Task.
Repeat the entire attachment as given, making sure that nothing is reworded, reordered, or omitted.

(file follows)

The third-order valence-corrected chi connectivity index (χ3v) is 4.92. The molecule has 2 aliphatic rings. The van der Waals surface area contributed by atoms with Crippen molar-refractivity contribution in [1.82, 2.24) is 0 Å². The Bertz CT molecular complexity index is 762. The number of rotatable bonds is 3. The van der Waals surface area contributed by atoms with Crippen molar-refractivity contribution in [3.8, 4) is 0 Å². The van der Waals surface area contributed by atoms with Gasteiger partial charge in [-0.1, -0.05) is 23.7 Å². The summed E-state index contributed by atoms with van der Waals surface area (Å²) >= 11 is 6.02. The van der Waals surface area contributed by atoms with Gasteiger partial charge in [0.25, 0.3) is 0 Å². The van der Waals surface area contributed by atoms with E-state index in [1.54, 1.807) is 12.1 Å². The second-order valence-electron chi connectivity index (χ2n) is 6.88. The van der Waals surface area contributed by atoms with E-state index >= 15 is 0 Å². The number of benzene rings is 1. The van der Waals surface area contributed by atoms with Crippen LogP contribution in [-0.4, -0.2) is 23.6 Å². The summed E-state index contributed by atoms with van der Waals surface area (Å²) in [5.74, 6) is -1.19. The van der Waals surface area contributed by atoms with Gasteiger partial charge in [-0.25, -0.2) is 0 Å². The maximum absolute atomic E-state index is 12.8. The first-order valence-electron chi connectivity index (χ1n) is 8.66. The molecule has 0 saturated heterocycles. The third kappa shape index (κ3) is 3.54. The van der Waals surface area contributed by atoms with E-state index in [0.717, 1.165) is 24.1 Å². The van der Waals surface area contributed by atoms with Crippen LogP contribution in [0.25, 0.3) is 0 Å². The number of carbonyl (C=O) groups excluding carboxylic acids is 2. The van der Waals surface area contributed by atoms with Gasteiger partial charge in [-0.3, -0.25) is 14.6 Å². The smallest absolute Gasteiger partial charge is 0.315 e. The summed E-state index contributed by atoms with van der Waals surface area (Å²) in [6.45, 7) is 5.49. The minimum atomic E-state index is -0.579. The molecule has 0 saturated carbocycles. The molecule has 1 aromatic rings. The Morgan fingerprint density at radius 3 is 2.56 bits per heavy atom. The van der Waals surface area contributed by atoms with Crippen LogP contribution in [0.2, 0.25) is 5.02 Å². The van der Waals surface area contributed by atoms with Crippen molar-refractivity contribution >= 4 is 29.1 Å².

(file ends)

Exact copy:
The third-order valence-corrected chi connectivity index (χ3v) is 4.92. The molecule has 2 aliphatic rings. The van der Waals surface area contributed by atoms with Crippen molar-refractivity contribution in [1.82, 2.24) is 0 Å². The Bertz CT molecular complexity index is 762. The number of rotatable bonds is 3. The van der Waals surface area contributed by atoms with Crippen molar-refractivity contribution in [3.8, 4) is 0 Å². The van der Waals surface area contributed by atoms with Gasteiger partial charge in [-0.1, -0.05) is 23.7 Å². The summed E-state index contributed by atoms with van der Waals surface area (Å²) >= 11 is 6.02. The van der Waals surface area contributed by atoms with Gasteiger partial charge in [0.25, 0.3) is 0 Å². The van der Waals surface area contributed by atoms with E-state index in [1.54, 1.807) is 12.1 Å². The second-order valence-electron chi connectivity index (χ2n) is 6.88. The van der Waals surface area contributed by atoms with E-state index >= 15 is 0 Å². The number of benzene rings is 1. The van der Waals surface area contributed by atoms with Crippen LogP contribution in [-0.4, -0.2) is 23.6 Å². The summed E-state index contributed by atoms with van der Waals surface area (Å²) in [5.74, 6) is -1.19. The van der Waals surface area contributed by atoms with Gasteiger partial charge in [-0.25, -0.2) is 0 Å². The maximum absolute atomic E-state index is 12.8. The first-order valence-electron chi connectivity index (χ1n) is 8.66. The molecule has 0 saturated heterocycles. The third kappa shape index (κ3) is 3.54. The van der Waals surface area contributed by atoms with E-state index in [0.717, 1.165) is 24.1 Å². The van der Waals surface area contributed by atoms with Crippen LogP contribution in [0.25, 0.3) is 0 Å². The number of carbonyl (C=O) groups excluding carboxylic acids is 2. The van der Waals surface area contributed by atoms with Gasteiger partial charge in [-0.3, -0.25) is 14.6 Å². The smallest absolute Gasteiger partial charge is 0.315 e. The summed E-state index contributed by atoms with van der Waals surface area (Å²) in [6.45, 7) is 5.49. The minimum atomic E-state index is -0.579. The molecule has 0 saturated carbocycles. The molecule has 1 aromatic rings. The Morgan fingerprint density at radius 3 is 2.56 bits per heavy atom. The van der Waals surface area contributed by atoms with Crippen LogP contribution in [0.2, 0.25) is 5.02 Å². The van der Waals surface area contributed by atoms with Crippen molar-refractivity contribution >= 4 is 29.1 Å².